On this day in 1780, the Battle of Colson’s Mill is fought and won by Patriot forces in North Carolina. The skirmish has been all but forgotten by history books, but did it offer the “‘death knell’ of further active Loyalist or ‘Tory’ militia support in much of the Carolinas,” as one history professor has argued?
Perhaps the skirmish shouldn’t be forgotten, after all.
At the time, Americans were working to overcome a discouraging loss at Charleston. The surrender of that city was demoralizing, and it led the British to believe that they’d effectively wrapped up their conquest of Georgia and South Carolina.
They were soon proven wrong.
The first early indicator of British overconfidence was a skirmish at Ramsour’s Mill. In that clash, an outnumbered force of Patriot militia defeated more than 1,000 Loyalists. Soon, Tories were fleeing the scene, little realizing that only 110 Patriots were left to defend the battlefield.
How disheartening for those Loyalist forces! And how much more discouraging when another defeat occurred at Colson’s Mill a month later.
One Loyalist, Colonel Samuel Bryan, had responded to the events at Ramsour’s Mill by working to move into friendlier territory. He also wanted to unite his forces with British Major Archibald McArthur. In the meantime, American Brigadier General Griffith Rutherford was working to stay informed on Bryan’s movements. He sent Colonel William Lee Davidson to intercept Bryan before he could rendezvous with McArthur.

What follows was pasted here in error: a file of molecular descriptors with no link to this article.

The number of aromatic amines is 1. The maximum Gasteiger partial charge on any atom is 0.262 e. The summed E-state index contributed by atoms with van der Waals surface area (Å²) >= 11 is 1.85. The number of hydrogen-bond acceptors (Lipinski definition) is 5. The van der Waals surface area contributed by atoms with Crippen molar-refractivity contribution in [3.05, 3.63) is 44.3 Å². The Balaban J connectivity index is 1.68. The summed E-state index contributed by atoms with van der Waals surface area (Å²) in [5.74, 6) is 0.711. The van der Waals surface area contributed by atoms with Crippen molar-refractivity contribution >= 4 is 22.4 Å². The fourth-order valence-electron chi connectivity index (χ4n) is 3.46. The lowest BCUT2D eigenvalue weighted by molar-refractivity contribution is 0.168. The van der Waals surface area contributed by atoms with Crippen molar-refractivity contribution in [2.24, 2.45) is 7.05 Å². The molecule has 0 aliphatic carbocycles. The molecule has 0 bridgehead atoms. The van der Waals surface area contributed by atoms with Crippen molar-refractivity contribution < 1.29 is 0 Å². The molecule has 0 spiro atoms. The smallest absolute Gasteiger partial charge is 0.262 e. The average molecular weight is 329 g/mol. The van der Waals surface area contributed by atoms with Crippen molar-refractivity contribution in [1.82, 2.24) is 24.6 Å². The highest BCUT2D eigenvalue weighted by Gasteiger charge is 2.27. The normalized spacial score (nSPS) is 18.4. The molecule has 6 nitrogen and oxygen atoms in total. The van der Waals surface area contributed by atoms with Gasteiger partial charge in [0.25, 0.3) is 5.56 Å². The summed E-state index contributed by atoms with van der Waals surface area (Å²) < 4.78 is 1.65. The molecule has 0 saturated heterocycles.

Davidson failed to reach most of Bryan’s men before their rendezvous, but he did catch some of them. He heard that a group was still gathering at Colson’s Mill. He marched his men quickly toward this point, hoping to launch a surprise attack.
It worked! Sort of. Davidson’s men were discovered a little bit too early. Nevertheless, they fought hard and gained the upper hand in the engagement. The Loyalists soon began to scatter and retreat. “Being in their own neighborhood,” one American officer wrote, “where they knew the country, most of them escaped.” Nevertheless, the American victory was stunning, particularly since they’d been outnumbered.
Patriots had earned yet another startling victory in the Carolinas, only two months after the setback at Charleston.
Unfortunately, there was also bad news: Davidson had been wounded in the conflict. He was the only man wearing a uniform, so he was an easy target for Loyalist fire. His injury was grave, and it was a small miracle that he wasn’t killed. It took him a few months to recover, but he was back on his feet in time to fight at the Battle of Cowan’s Ford in February 1781. Tragically, he lost his life at this later battle.
Surely Davidson’s near-death experience at Colson’s Mill showed him the value of his own life? And yet he was willing to risk his life, again, a mere seven months later.
Wow. Another early American hero literally giving his all so that we might have FREEDOM.
Daniel W. Barefoot, Touring North Carolina's Revolutionary War Sites (1998)
O C Stonestreet IV, The Battle of Colson's Mill: Death Knell of the Carolina Tories (2014)
Richard Plumer, Charlotte and the American Revolution (2014)
Terry M. Mays, Historical Dictionary of the American Revolution (2019) (3d ed.)
The State Records of North Carolina (Walter Clark ed. 1901) (Vol. 19)
William Alexander Graham, General Joseph Graham and His Papers on North Carolina Revolutionary History (1904)